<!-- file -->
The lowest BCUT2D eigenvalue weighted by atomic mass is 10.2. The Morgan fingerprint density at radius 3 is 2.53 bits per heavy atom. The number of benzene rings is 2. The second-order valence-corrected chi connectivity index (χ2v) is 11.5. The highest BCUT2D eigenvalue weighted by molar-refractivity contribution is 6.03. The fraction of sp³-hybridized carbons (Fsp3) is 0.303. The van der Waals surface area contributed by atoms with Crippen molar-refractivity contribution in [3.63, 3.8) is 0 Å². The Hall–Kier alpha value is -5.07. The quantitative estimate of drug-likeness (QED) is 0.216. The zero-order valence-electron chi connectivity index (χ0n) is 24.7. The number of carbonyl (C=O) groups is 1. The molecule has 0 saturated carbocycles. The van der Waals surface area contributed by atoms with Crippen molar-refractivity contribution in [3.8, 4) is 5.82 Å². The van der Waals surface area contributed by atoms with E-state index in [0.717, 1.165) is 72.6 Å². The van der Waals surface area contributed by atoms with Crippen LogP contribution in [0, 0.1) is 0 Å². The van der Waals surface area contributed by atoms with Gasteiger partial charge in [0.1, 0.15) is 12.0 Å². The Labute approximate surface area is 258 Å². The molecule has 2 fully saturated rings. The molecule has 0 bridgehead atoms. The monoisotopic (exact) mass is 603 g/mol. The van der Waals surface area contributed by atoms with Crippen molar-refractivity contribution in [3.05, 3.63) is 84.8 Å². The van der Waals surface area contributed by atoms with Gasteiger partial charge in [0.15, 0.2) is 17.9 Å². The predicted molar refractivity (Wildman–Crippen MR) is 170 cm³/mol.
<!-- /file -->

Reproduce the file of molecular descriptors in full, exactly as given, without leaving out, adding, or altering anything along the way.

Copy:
The lowest BCUT2D eigenvalue weighted by atomic mass is 10.2. The Morgan fingerprint density at radius 3 is 2.53 bits per heavy atom. The number of benzene rings is 2. The second-order valence-corrected chi connectivity index (χ2v) is 11.5. The highest BCUT2D eigenvalue weighted by molar-refractivity contribution is 6.03. The fraction of sp³-hybridized carbons (Fsp3) is 0.303. The van der Waals surface area contributed by atoms with Crippen molar-refractivity contribution in [3.63, 3.8) is 0 Å². The Hall–Kier alpha value is -5.07. The quantitative estimate of drug-likeness (QED) is 0.216. The zero-order valence-electron chi connectivity index (χ0n) is 24.7. The number of carbonyl (C=O) groups is 1. The molecule has 0 saturated carbocycles. The van der Waals surface area contributed by atoms with Crippen molar-refractivity contribution in [3.8, 4) is 5.82 Å². The van der Waals surface area contributed by atoms with E-state index in [0.717, 1.165) is 72.6 Å². The van der Waals surface area contributed by atoms with Crippen LogP contribution in [0, 0.1) is 0 Å². The van der Waals surface area contributed by atoms with Gasteiger partial charge in [0.1, 0.15) is 12.0 Å². The Labute approximate surface area is 258 Å². The molecule has 2 fully saturated rings. The molecule has 0 bridgehead atoms. The monoisotopic (exact) mass is 603 g/mol. The van der Waals surface area contributed by atoms with Crippen molar-refractivity contribution in [3.05, 3.63) is 84.8 Å². The van der Waals surface area contributed by atoms with Gasteiger partial charge in [0.15, 0.2) is 17.9 Å². The predicted molar refractivity (Wildman–Crippen MR) is 170 cm³/mol.